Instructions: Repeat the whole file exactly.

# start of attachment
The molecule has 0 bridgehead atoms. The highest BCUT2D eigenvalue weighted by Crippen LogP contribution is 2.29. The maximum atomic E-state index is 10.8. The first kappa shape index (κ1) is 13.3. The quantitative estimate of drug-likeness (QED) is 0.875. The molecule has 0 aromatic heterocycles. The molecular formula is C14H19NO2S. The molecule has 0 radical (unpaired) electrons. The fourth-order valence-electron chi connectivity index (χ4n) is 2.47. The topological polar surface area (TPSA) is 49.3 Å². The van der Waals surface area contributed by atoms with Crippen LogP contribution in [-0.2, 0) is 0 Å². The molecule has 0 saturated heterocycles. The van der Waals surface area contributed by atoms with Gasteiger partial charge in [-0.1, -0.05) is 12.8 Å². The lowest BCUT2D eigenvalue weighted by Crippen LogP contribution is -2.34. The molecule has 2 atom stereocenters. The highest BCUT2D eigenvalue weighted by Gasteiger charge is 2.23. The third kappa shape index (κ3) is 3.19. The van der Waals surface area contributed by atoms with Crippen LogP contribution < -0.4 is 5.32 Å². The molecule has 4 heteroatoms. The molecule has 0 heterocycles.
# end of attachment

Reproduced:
The molecule has 0 bridgehead atoms. The highest BCUT2D eigenvalue weighted by Crippen LogP contribution is 2.29. The maximum atomic E-state index is 10.8. The first kappa shape index (κ1) is 13.3. The quantitative estimate of drug-likeness (QED) is 0.875. The molecule has 0 aromatic heterocycles. The molecular formula is C14H19NO2S. The molecule has 0 radical (unpaired) electrons. The fourth-order valence-electron chi connectivity index (χ4n) is 2.47. The topological polar surface area (TPSA) is 49.3 Å². The van der Waals surface area contributed by atoms with Crippen LogP contribution in [-0.2, 0) is 0 Å². The molecule has 0 saturated heterocycles. The van der Waals surface area contributed by atoms with Gasteiger partial charge in [-0.1, -0.05) is 12.8 Å². The lowest BCUT2D eigenvalue weighted by Crippen LogP contribution is -2.34. The molecule has 2 atom stereocenters. The highest BCUT2D eigenvalue weighted by Gasteiger charge is 2.23. The third kappa shape index (κ3) is 3.19. The van der Waals surface area contributed by atoms with Crippen LogP contribution < -0.4 is 5.32 Å². The molecule has 4 heteroatoms. The molecule has 0 heterocycles.